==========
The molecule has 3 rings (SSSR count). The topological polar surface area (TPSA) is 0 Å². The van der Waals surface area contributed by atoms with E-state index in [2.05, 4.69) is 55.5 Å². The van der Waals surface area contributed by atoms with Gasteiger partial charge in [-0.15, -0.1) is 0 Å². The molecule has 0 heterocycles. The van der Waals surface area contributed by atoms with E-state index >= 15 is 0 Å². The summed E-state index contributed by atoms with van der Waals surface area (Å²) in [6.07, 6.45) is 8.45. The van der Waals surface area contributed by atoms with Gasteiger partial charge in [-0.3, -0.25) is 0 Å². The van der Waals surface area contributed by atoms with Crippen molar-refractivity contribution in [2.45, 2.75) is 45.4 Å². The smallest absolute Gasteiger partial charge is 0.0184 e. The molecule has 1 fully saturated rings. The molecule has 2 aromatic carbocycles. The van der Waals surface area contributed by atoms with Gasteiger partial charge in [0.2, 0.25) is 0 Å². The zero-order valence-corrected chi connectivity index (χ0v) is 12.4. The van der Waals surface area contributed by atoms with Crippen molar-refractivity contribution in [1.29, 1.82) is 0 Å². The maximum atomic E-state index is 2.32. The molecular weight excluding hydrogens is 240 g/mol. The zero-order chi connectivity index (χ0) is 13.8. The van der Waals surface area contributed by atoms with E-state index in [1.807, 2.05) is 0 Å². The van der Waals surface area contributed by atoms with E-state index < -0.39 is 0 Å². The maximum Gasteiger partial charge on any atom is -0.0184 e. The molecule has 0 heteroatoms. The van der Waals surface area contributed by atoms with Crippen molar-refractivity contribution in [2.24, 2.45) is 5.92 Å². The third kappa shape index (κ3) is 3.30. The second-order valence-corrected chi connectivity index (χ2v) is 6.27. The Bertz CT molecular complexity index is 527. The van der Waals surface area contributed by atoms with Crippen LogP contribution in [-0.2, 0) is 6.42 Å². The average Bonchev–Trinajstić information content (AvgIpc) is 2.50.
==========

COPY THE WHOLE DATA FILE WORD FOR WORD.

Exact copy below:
The molecule has 3 rings (SSSR count). The topological polar surface area (TPSA) is 0 Å². The van der Waals surface area contributed by atoms with E-state index in [2.05, 4.69) is 55.5 Å². The van der Waals surface area contributed by atoms with Gasteiger partial charge in [-0.15, -0.1) is 0 Å². The molecule has 0 heterocycles. The van der Waals surface area contributed by atoms with E-state index >= 15 is 0 Å². The summed E-state index contributed by atoms with van der Waals surface area (Å²) in [6.07, 6.45) is 8.45. The van der Waals surface area contributed by atoms with Gasteiger partial charge in [-0.3, -0.25) is 0 Å². The van der Waals surface area contributed by atoms with Crippen molar-refractivity contribution in [2.45, 2.75) is 45.4 Å². The smallest absolute Gasteiger partial charge is 0.0184 e. The molecule has 1 fully saturated rings. The molecule has 2 aromatic carbocycles. The van der Waals surface area contributed by atoms with Gasteiger partial charge in [0.2, 0.25) is 0 Å². The zero-order valence-corrected chi connectivity index (χ0v) is 12.4. The van der Waals surface area contributed by atoms with Crippen molar-refractivity contribution in [1.29, 1.82) is 0 Å². The maximum atomic E-state index is 2.32. The molecular weight excluding hydrogens is 240 g/mol. The zero-order chi connectivity index (χ0) is 13.8. The van der Waals surface area contributed by atoms with E-state index in [1.807, 2.05) is 0 Å². The van der Waals surface area contributed by atoms with E-state index < -0.39 is 0 Å². The maximum Gasteiger partial charge on any atom is -0.0184 e. The molecule has 0 heteroatoms. The van der Waals surface area contributed by atoms with Crippen molar-refractivity contribution in [2.24, 2.45) is 5.92 Å². The third kappa shape index (κ3) is 3.30. The second-order valence-corrected chi connectivity index (χ2v) is 6.27. The Bertz CT molecular complexity index is 527. The van der Waals surface area contributed by atoms with Crippen LogP contribution in [-0.2, 0) is 6.42 Å². The average Bonchev–Trinajstić information content (AvgIpc) is 2.50.